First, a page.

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Apple Slapped With Lawsuit Over Wi-Fi Assist’s Cellular Data Usage

Apple Slapped With Lawsuit Over Wi-Fi Assist’s Cellular Data Usage

We should have all seen this one coming… A class-action lawsuit was filed against Apple on Friday, claiming that the company didn’t properly warn users that the new Wi-Fi Assist feature that debuted in iOS 9 would use data from their cellular plan.



In the complaint, plaintiffs William Scott Phillips and Suzanne Schmidt Phillips allege that because of costs related to Wi-Fi Assist, the “overall amount in controversy exceeds” $5 million. Filed in a U.S. District Court in San Jose on Friday, the suit was first discovered by AppleInsider.

The complaint accuses Apple of violating California’s Unfair Competition Law, its False Advertising Law, and of negligent misrepresentation.

Wi-Fi Assist is turned on by default once iOS 9 is installed on an iPhone. The feature is intended to assist a user’s internet connection by using cellular data if the Wi-Fi signal being used is weak.

Users have alleged that the new feature has caused them to use more cellular data than they anticipated. The new lawsuit seeks to force Apple to reimburse customers for any data overages they were required to pay for.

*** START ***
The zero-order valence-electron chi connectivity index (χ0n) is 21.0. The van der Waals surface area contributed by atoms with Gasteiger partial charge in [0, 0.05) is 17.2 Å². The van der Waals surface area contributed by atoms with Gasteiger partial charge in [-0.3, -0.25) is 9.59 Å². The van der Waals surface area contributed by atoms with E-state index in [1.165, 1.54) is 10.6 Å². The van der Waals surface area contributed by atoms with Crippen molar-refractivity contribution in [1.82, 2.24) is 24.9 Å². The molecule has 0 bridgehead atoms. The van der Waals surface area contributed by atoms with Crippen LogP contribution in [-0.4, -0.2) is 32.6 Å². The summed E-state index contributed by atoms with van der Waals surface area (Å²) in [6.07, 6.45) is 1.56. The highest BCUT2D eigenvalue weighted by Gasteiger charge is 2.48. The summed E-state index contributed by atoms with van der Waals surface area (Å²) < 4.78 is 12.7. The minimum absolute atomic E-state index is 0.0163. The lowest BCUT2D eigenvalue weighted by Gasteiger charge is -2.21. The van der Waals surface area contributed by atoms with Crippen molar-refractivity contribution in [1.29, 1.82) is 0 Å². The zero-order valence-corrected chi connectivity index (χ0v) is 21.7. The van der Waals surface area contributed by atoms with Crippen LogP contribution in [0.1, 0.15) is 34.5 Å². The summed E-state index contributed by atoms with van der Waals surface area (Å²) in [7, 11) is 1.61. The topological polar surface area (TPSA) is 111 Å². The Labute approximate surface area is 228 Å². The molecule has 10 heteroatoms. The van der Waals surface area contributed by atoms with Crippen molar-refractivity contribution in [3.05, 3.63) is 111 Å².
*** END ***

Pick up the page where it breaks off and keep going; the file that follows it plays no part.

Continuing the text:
The lawsuit claims Apple did not properly explain the feature to consumers until a “flood of articles” was written about the feature and its usage of cellular data. “Defendant’s above corrective action, however, still downplays the possible data overcharges a user could incur,” the suit reads. “Reasonable and average consumers use their iPhones for streaming of music, videos, and running various applications — all of which can use significant data. Defendant’s corrective statement does not disclose any basis for its conclusion that an average consumer would not see much increase in cellular usage.”

The suit claims both plaintiffs were charged with overage fees on the cellular data usage of their iPhone 5s handsets, after upgrading to iOS 9. The suit does not exactly state the amount of the charges, merely that the plaintiffs – and the possible class-action members- were mislead about how the feature works.